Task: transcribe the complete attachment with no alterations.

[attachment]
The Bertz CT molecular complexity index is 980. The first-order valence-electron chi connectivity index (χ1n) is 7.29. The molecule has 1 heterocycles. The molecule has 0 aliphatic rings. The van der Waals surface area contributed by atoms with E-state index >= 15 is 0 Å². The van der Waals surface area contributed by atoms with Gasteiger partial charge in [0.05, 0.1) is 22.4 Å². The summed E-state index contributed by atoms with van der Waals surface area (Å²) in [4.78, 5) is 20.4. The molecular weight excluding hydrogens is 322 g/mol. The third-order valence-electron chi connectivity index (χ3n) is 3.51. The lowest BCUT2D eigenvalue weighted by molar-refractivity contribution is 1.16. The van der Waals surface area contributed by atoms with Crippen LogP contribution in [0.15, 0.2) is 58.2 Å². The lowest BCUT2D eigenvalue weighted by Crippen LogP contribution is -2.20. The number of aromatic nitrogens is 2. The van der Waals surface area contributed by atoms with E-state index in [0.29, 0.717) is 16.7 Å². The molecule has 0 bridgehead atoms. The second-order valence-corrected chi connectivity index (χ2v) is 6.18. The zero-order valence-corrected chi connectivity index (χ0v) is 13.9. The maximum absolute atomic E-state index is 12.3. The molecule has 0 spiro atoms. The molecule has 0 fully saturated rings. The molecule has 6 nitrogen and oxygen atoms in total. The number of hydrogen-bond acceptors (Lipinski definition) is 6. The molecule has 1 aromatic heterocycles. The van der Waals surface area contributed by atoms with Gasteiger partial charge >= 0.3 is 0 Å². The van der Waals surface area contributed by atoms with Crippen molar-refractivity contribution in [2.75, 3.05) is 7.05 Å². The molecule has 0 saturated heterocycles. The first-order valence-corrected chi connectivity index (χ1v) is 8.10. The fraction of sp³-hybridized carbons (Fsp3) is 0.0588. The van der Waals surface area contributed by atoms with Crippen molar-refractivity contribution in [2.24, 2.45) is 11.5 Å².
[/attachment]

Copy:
The Bertz CT molecular complexity index is 980. The first-order valence-electron chi connectivity index (χ1n) is 7.29. The molecule has 1 heterocycles. The molecule has 0 aliphatic rings. The van der Waals surface area contributed by atoms with E-state index >= 15 is 0 Å². The van der Waals surface area contributed by atoms with Gasteiger partial charge in [0.05, 0.1) is 22.4 Å². The summed E-state index contributed by atoms with van der Waals surface area (Å²) in [4.78, 5) is 20.4. The molecular weight excluding hydrogens is 322 g/mol. The third-order valence-electron chi connectivity index (χ3n) is 3.51. The lowest BCUT2D eigenvalue weighted by molar-refractivity contribution is 1.16. The van der Waals surface area contributed by atoms with Crippen LogP contribution in [0.15, 0.2) is 58.2 Å². The lowest BCUT2D eigenvalue weighted by Crippen LogP contribution is -2.20. The number of aromatic nitrogens is 2. The van der Waals surface area contributed by atoms with E-state index in [0.29, 0.717) is 16.7 Å². The molecule has 0 bridgehead atoms. The second-order valence-corrected chi connectivity index (χ2v) is 6.18. The zero-order valence-corrected chi connectivity index (χ0v) is 13.9. The maximum absolute atomic E-state index is 12.3. The molecule has 0 spiro atoms. The molecule has 0 fully saturated rings. The molecule has 6 nitrogen and oxygen atoms in total. The number of hydrogen-bond acceptors (Lipinski definition) is 6. The molecule has 1 aromatic heterocycles. The van der Waals surface area contributed by atoms with Gasteiger partial charge >= 0.3 is 0 Å². The van der Waals surface area contributed by atoms with Crippen molar-refractivity contribution in [2.75, 3.05) is 7.05 Å². The molecule has 0 saturated heterocycles. The first-order valence-corrected chi connectivity index (χ1v) is 8.10. The fraction of sp³-hybridized carbons (Fsp3) is 0.0588. The van der Waals surface area contributed by atoms with Crippen molar-refractivity contribution in [2.24, 2.45) is 11.5 Å².